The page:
Beyond that it still fits, beyond that it's still flattering 13 years later, that blue and green plaid dress is my favorite because it takes me back to those humble beginnings. That was before we lost grandparents, and parents, and before we realized that what we thought we wanted to do with the rest of our working lives wasn't really what we wanted to do with the rest of our working lives. Before we became parents, before the cancer. Back when we stood at the beginning of our road together and saw a straight, paved path, not knowing that just outside our field of vision were hills and valleys and broken places.

I'm not that same girl I was the day I plucked the dress off a rack at The Gap outlet store. But the dress is the same. It hasn't really faded, and it hasn't frayed. It has not lost a single button. The only way that it has changed is that it has changed on me.

I am especially thinking of the dress this week as I pick out an anniversary card and an anniversary gift for Jason. Thirteen years. Sure, a lot has changed. We've changed. But our love hasn't. Like the dress, the only thing that's changed is the way the love fits us. Maybe a little looser in some places, a little tighter in some others. But it still looks good.

Any woman will tell you that the perfect dress is hard to find. Harder still is finding a good husband. I am so very fortunate to have found both.

Sunday, July 11, 2010

Sisterhood Of the Travelling Pink Paper Gowns


Is there a more wonderful word in the English medical language? As I write this, sipping some iced tea on a day all where all is right with the world, I think not.

I have a confession. As a young female lymphoma survivor, I have had moments of something like resentment in the month of October when pink ribbons become as prominent as Halloween decorations. I've known great women who have battled breast cancer, and a close friend of my sister's lost the fight just a year after my own cancer war, so I've always understood the importance of breast cancer awareness. I've just been a little curious as to why we spend a whole month talking about it, and buying pink travel mugs, socks, reusable grocery bags, etc. when so many women deal with so many other types of cancer.

Until now.

I like to think I am brave. Having been through cancer hell once, I've liked to think that, should I get cancer again, I could put on a courageous face and give it my all.

And yet all bets were off last week when I found myself on a table at the local hospital's breast center, confronted with a biopsy of two suspicious areas in my right breast. I was terrified in a way I wasn't even when I had cancer. There's something so scary about a lump in your breast; I didn't realize how attached I am to the girls.

In many ways, this cancer scare was different than any other health threat I've ever had. When I went through cancer treatment, the whole experience seemed so sanitized, so impersonal. Not to say that I wasn't treated well by my doctors and nurses; I was. But it seemed like I was just one of many, just another machine rolling down the assembly line of chemo and radiation.

Perhaps because women have such strong feelings about their breasts, and because breast cancer can permanently and catastrophically change one (0r two) of the most sensual and idealized parts of a woman's body, everything at the breast center is designed to be calming, reassuring, and personal. I've never been treated so well in a medical setting; I felt like these women really cared.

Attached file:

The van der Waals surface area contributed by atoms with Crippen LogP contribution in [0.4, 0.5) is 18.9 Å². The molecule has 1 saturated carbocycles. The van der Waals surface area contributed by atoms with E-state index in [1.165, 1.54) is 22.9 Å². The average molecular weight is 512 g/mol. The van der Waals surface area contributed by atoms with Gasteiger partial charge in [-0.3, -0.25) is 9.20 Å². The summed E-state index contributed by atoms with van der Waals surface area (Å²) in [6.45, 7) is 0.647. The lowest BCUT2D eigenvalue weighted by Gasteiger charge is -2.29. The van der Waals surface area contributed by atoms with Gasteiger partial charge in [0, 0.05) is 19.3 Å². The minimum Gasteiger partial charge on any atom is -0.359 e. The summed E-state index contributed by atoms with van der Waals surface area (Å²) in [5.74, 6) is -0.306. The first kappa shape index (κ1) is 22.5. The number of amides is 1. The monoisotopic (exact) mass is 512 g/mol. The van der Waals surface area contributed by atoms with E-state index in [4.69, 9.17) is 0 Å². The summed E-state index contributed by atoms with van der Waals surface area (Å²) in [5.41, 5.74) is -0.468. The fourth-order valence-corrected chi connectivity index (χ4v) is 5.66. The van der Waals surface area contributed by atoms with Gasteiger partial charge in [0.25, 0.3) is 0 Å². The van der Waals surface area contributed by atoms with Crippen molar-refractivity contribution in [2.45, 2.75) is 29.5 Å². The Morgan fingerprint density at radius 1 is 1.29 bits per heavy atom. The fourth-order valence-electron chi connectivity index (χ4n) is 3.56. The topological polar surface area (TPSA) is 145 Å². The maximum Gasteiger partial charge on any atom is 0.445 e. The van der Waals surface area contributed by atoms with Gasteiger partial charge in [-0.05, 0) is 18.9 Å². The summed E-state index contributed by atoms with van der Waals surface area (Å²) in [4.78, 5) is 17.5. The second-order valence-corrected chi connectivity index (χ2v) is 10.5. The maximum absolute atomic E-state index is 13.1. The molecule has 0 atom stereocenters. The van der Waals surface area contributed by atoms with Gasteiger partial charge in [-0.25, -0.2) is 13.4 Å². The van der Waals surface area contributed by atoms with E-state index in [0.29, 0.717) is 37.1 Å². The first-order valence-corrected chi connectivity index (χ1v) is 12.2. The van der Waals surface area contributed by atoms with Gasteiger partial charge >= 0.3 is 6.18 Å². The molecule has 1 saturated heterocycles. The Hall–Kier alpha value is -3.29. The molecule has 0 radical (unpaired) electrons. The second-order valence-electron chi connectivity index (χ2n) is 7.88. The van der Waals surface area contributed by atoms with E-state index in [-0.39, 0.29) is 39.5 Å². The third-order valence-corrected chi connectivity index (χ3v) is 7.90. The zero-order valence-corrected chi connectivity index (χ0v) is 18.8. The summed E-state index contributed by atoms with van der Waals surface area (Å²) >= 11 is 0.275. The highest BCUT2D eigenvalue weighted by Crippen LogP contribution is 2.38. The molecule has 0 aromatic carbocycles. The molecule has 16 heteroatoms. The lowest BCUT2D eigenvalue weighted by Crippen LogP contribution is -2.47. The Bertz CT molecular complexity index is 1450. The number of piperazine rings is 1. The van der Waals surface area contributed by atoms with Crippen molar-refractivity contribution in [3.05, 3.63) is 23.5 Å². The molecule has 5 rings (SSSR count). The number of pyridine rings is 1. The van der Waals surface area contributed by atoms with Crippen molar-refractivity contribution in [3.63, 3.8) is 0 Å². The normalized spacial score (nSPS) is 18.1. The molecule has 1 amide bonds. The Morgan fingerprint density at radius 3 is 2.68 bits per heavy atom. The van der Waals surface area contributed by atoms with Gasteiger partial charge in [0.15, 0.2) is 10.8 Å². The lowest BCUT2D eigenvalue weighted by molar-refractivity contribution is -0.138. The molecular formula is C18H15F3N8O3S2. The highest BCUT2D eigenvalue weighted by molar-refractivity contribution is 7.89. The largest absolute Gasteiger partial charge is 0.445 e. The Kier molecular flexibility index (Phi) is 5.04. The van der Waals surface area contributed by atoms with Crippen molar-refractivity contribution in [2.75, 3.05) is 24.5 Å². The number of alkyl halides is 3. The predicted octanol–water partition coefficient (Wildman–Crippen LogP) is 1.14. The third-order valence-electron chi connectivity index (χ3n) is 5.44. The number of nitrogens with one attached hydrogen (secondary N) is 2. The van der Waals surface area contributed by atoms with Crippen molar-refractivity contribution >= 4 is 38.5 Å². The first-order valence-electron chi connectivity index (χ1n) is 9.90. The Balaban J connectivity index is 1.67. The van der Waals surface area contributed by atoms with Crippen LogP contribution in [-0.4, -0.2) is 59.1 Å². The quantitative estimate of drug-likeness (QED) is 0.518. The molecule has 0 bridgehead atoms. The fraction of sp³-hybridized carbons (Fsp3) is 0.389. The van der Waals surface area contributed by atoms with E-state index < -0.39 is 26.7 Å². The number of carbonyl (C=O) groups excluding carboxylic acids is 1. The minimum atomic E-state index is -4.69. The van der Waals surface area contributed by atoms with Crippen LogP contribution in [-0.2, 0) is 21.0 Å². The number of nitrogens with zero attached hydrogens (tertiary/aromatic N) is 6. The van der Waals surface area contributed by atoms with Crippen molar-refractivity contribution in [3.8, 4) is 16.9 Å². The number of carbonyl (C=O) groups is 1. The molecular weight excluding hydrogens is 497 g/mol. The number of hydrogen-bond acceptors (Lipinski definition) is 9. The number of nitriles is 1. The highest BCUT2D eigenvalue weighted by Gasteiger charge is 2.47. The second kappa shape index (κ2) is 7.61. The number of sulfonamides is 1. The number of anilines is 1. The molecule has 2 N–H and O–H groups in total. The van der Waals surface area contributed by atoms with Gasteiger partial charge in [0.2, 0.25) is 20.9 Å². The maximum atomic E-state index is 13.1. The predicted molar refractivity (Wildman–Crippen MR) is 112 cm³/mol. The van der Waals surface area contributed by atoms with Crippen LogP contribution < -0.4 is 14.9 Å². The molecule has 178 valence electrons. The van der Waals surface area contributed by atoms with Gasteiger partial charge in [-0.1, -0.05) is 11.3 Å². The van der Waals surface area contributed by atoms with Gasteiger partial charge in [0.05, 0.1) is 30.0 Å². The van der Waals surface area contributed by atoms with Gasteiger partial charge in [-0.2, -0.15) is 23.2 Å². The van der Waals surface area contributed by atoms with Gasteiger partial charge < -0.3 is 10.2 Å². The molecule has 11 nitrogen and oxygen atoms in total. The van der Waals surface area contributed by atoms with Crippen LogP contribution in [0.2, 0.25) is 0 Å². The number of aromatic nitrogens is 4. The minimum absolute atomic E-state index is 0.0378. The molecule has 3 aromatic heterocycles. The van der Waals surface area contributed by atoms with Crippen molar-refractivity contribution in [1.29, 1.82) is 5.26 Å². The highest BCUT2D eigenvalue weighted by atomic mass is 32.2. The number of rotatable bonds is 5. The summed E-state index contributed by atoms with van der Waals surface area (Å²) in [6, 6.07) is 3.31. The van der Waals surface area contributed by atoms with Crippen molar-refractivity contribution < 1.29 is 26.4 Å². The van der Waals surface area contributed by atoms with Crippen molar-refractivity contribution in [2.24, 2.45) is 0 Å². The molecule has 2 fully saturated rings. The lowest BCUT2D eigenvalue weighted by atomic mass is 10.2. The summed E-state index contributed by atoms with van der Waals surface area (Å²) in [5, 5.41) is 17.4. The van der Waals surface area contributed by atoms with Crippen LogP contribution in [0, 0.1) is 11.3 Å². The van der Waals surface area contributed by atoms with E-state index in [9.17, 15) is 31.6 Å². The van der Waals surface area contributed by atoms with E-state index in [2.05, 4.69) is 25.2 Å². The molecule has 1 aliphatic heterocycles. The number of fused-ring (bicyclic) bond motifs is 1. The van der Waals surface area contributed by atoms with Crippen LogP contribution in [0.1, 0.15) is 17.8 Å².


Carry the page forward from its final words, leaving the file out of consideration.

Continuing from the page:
Probably because they do. Both of the techs assisting the radiologist during the procedure said they had been on that very table themselves.

"It's really different to be the one getting the biopsy," one said. "I know exactly what you're going through and know that no matter what I tell you, you are going to be afraid. But we have every reason to believe that these lumps are benign."

And, thank God, they are. Or were; they disappeared from the ultrasound screen as they were drained, which is one of the most relieving things I've ever witnessed. I no longer have masses (or cysts, as they turned out to be) to worry about.

I was told before the procedure that 80% of the lumps found are ultimately benign. That's reassuring, especially when you end up learning you fall into that 80%. But the techs said they do these biopsies all day. I was in and out in an hour, so I would guess that means they do half a dozen or so on a given day. If my math is right, one out of every five biopsies comes back not benign.

So every day these women deliver bad news.

I was thinking about all this as I changed out of my pink gown in a pink dressing room and was led out by a nurse wearing a pink ribbon pin, a nurse who had kept her hand reassuringly on my shoulder through the entire procedure. In the waiting room were other women, of various ages, colors, and sizes who were waiting to go in. Some were getting their annual mammograms and will hear from their doctor that everything is normal and to come back next year.

Others are going to hear there's a lump, and like me, they'll learn after a nerve-wracking few days that everything is just fine.

But some are going to have their lives changed forever.

At some point in our lives, every woman is going to have to stare breast cancer in the face. It could be that it's going to happen to a mother, sister, or best friend. Or it could be that we will have our own scare and find ourselves in a pink gown watching as a doctor pulls back on a syringe that contains nothing malignant. Or we could find ourselves fighting breast cancer with all we've got, watching as the treatment changes our bodies.

To that I say: bring on the pink.